What’s In A Name?
Robert M. Blumm, PA, DFAAPA, PA-C Emeritus
The title of this article is an echo of Shakespeare, but let me assure you that today’s theme is not about Romeo and Juliet. The title question put forth has a very significant meaning to all people regardless of nationality, culture, ethnicity, or religion. A person’s name - any person - is the greatest connection to their identity and their individuality. Its importance cannot be underestimated if we are speaking of a profession, a practice, a company, a corporation, or of an individual itself. Think of names such as The Beatles, The Rolling Stones, Fleetwood Mac, Michael Jackson, or presidents such as Lincoln, Roosevelt, and Washington. Their names speak immediately to their contributions and historical significance to our society. Over the last twenty-five years, we have been either delighted with the name of our profession or have despised it for its misinterpretation by patients, administrators, and physicians. PAs are very opinionated, and, regardless of what we call ourselves, we will never reach a consensus.
We have agonized over the issue of our name. Perhaps we should, rather, have joined the group that will legislatively assist us in finding a compromise that makes us all satisfied, if not happy. AAPA commissioned a marketing/branding national group to investigate this issue and their input was based on speaking to all of the stakeholders in the medical profession as well as the general public and the name chosen was Medical Care Practitioner. They asked America and America voted but nothing will be official until the next meeting of the AAPA. I mourn the loss of associates but realize that it was not the best description of what we do as professionals.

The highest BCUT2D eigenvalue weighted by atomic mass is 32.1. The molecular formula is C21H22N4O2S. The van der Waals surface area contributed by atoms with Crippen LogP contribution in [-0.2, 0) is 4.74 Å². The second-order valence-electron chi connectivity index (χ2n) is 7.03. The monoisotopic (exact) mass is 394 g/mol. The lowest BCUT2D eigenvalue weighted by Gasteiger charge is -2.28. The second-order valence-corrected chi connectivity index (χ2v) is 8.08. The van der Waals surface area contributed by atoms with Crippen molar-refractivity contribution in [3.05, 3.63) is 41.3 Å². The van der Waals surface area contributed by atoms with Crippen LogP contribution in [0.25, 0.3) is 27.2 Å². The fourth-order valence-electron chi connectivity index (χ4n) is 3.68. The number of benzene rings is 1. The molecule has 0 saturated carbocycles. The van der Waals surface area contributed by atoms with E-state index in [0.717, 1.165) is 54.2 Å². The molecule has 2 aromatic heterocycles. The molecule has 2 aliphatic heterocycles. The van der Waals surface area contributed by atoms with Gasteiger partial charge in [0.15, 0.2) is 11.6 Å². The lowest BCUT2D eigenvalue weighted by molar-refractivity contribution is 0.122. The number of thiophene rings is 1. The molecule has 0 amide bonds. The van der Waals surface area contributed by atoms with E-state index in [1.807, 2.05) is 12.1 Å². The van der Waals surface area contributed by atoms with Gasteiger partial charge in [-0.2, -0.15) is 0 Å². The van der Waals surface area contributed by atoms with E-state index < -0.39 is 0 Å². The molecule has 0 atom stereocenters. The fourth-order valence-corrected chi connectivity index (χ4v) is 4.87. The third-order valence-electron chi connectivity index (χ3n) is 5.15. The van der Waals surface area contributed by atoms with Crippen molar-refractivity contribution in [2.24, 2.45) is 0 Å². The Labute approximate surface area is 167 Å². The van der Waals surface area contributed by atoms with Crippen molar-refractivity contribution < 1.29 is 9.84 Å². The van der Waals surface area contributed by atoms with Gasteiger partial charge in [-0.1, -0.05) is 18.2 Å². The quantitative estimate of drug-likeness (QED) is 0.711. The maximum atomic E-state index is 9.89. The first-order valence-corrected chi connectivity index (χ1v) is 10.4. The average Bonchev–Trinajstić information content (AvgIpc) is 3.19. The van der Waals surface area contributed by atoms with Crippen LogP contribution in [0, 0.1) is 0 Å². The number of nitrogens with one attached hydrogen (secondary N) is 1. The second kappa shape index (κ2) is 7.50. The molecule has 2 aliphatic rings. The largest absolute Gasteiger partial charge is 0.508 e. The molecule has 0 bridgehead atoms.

A PA-Student, Mr. Scott Burns, commented on Ten Arguments for MCP and had this to say: “More PAs want to be called physician associates right now. That's a fair point, but PAs already know what we do, the purpose of a professional title isn't meant for those in the field, it's meant for those outside of the field to understand what that profession is. Patients, physicians, and employers all thought Medical Care Practitioners made more sense and made them more likely to recommend us. We have to put our patients, lawmakers, and employers ahead of our personal preferences to have the most effective title to move forward as a profession.”
This young man will probably be a leader in the PA profession in the next ten years because he is a thoughtful and patient person who has the power of reason and not the emotional baggage that some of us have after being PAs for ten, twenty, and thirty years or more.
So, returning to our question: “What’s in a name?” We spent months deliberating on this as we named our children. I received an email from the Golden Doodles Facebook member begging for input on naming a new puppy! What’s in a name when you are choosing your medical malpractice insurance or making the decision to purchase personal insurance coverage? Astute PAs and NPs will need to observe malpractice weather conditions. Who is being included or excluded from legal action and are they dependent or independent practitioners? What is their experience, their training, their certifications, and their malpractice history with NPI? When concerned with treating COVID 19 patients, have they been trained in this through past experience, or are they being “floated” to the area that is most needy without prior exposure to the care and treatment of this special patient? Do these patients deserve more than hospitals are presently providing? Do we have PPE? Are we bringing this virus home to our families and friends? Are we reporting to duty when we are sick or not fully recovered because it is expected of us? Do we have an obligation to the patient to give the newest treatment modalities? If questioned by an attorney on malpractice litigation two or three years from now, would we look ill-prepared? Do we have a quality, comprehensive policy that will be able to defend us based on years of healthcare experience and previous cases litigated?